Mentos and Coke Zero (Eepy Bird)

If you want to see two men in lab coats get doused with Coke Zero, this is the place. Ditto if you want to get wet. Preparation takes three hours and 108 2L bottles of Coke Zero. Although Pepsi was the only soft drink sold, Coke got plenty of free publicity.
You can create your own liquid fireworks at home … outside.

3D Printing

I've read about 3D printers but never saw one before. They print plastic layer by layer to create physical objects. Unlike the new 3D TVs, you don't need to wear special glasses to enjoy the results.

The military showed a model of a hybrid humvee that doubles mileage to 8 mpg. Printing took 14 hours on a $60,000 3D colour printer. You could even see detail inside it. This was like a model kit assembled for you. That's beyond the budget of most DIYers.

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The other extreme is the $950 monochrome CupCake CNC from Makerbot, which you assemble. It makes plastic objects as large as a tennis ball. I spoke to the inventor, Bre Pettis, briefly. If you're not creative, you can download templates from Thingiverse. Here's the Stanford Bunny taking a break from her keyboard.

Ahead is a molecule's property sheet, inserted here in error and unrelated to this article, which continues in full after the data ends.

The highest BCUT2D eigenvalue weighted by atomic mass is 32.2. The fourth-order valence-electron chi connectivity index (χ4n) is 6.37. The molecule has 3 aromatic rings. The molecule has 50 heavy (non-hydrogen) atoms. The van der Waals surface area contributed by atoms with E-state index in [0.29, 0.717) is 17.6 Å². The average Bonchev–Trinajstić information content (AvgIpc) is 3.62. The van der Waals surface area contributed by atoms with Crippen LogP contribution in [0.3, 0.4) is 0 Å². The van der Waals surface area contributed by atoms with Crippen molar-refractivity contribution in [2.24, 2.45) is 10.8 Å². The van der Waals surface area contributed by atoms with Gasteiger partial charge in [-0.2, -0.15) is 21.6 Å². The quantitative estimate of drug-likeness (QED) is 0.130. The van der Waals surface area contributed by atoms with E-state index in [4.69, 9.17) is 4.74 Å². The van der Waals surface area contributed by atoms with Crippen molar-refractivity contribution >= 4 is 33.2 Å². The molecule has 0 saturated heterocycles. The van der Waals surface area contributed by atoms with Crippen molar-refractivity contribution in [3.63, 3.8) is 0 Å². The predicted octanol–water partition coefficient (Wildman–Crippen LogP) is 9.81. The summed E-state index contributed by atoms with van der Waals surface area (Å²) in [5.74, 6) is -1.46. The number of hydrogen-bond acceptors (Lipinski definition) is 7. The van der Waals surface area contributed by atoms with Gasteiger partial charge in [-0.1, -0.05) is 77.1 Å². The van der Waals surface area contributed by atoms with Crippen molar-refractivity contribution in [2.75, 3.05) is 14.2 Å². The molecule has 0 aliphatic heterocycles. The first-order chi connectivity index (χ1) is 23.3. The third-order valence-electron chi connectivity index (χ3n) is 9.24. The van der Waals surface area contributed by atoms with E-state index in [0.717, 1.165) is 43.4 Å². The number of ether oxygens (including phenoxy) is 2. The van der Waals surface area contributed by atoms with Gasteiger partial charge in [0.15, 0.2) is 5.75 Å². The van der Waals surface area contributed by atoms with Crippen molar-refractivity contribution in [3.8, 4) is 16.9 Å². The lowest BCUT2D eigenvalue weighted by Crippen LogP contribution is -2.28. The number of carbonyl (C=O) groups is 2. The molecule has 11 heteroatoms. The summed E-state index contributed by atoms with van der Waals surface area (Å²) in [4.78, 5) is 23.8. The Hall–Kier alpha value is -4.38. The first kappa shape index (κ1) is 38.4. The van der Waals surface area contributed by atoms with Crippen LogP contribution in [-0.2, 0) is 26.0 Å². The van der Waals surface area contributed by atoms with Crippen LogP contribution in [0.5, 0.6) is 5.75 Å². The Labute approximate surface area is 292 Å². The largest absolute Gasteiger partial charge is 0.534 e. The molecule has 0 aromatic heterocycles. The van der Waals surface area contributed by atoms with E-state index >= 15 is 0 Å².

Amazing Examples

This video shows objects you can make with a high quality 3D monochrome printer (not related to Maker Faire).
Imagine the possibilities when we have 3D printers at home.


You may have the tools to take your ideas to reality. If not, there are well-equipped inexpensive hackerspaces with equipment and willing collaborators.

This kind of creativity can revitalize Detroit to have a future beyond cars.

If you like visiting science centres or exploring new ideas, you and your family will enjoy Maker Faire. Attending is even easier now that Maker Faire is travelling east. The next stop is New York City.


Podcast Episode 78 (4:29)

direct download | Internet Archive page

PS Thanks to Peter McGarvey for telling us about Maker Faire and meeting us there.